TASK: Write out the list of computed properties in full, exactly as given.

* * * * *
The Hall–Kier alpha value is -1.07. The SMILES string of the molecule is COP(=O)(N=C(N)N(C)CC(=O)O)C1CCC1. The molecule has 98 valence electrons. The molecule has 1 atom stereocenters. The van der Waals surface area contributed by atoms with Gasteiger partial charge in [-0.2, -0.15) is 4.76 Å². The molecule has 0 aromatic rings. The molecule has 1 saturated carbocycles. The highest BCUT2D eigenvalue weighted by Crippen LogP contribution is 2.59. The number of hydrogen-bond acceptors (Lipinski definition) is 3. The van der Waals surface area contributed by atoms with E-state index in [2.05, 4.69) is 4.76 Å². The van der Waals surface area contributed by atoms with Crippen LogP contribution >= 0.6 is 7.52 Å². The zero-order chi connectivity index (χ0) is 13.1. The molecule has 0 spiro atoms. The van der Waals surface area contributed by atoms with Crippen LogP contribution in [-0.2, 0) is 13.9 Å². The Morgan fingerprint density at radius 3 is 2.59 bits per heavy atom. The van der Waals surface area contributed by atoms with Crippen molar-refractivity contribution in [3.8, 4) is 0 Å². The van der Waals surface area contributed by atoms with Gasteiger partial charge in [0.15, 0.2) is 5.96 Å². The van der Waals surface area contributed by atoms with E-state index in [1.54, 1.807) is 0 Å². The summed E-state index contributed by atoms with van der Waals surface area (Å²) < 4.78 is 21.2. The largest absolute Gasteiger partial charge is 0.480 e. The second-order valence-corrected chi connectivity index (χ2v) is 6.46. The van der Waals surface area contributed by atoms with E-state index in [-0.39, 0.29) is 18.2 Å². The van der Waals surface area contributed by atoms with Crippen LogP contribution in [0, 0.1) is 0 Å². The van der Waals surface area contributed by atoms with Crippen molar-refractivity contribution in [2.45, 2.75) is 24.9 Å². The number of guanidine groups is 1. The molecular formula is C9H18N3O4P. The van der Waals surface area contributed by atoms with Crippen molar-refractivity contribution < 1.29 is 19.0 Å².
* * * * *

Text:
The Hall–Kier alpha value is -1.07. The SMILES string of the molecule is COP(=O)(N=C(N)N(C)CC(=O)O)C1CCC1. The molecule has 98 valence electrons. The molecule has 1 atom stereocenters. The van der Waals surface area contributed by atoms with Gasteiger partial charge in [-0.2, -0.15) is 4.76 Å². The molecule has 0 aromatic rings. The molecule has 1 saturated carbocycles. The highest BCUT2D eigenvalue weighted by Crippen LogP contribution is 2.59. The number of hydrogen-bond acceptors (Lipinski definition) is 3. The van der Waals surface area contributed by atoms with E-state index in [2.05, 4.69) is 4.76 Å². The van der Waals surface area contributed by atoms with Crippen LogP contribution >= 0.6 is 7.52 Å². The zero-order chi connectivity index (χ0) is 13.1. The molecule has 0 spiro atoms. The van der Waals surface area contributed by atoms with Crippen LogP contribution in [-0.2, 0) is 13.9 Å². The Morgan fingerprint density at radius 3 is 2.59 bits per heavy atom. The van der Waals surface area contributed by atoms with Crippen molar-refractivity contribution in [3.8, 4) is 0 Å². The van der Waals surface area contributed by atoms with Gasteiger partial charge in [0.15, 0.2) is 5.96 Å². The van der Waals surface area contributed by atoms with E-state index in [1.54, 1.807) is 0 Å². The summed E-state index contributed by atoms with van der Waals surface area (Å²) < 4.78 is 21.2. The largest absolute Gasteiger partial charge is 0.480 e. The second-order valence-corrected chi connectivity index (χ2v) is 6.46. The van der Waals surface area contributed by atoms with E-state index in [-0.39, 0.29) is 18.2 Å². The van der Waals surface area contributed by atoms with Crippen LogP contribution in [0, 0.1) is 0 Å². The van der Waals surface area contributed by atoms with Crippen molar-refractivity contribution in [2.45, 2.75) is 24.9 Å². The number of guanidine groups is 1. The molecular formula is C9H18N3O4P. The van der Waals surface area contributed by atoms with Crippen molar-refractivity contribution < 1.29 is 19.0 Å².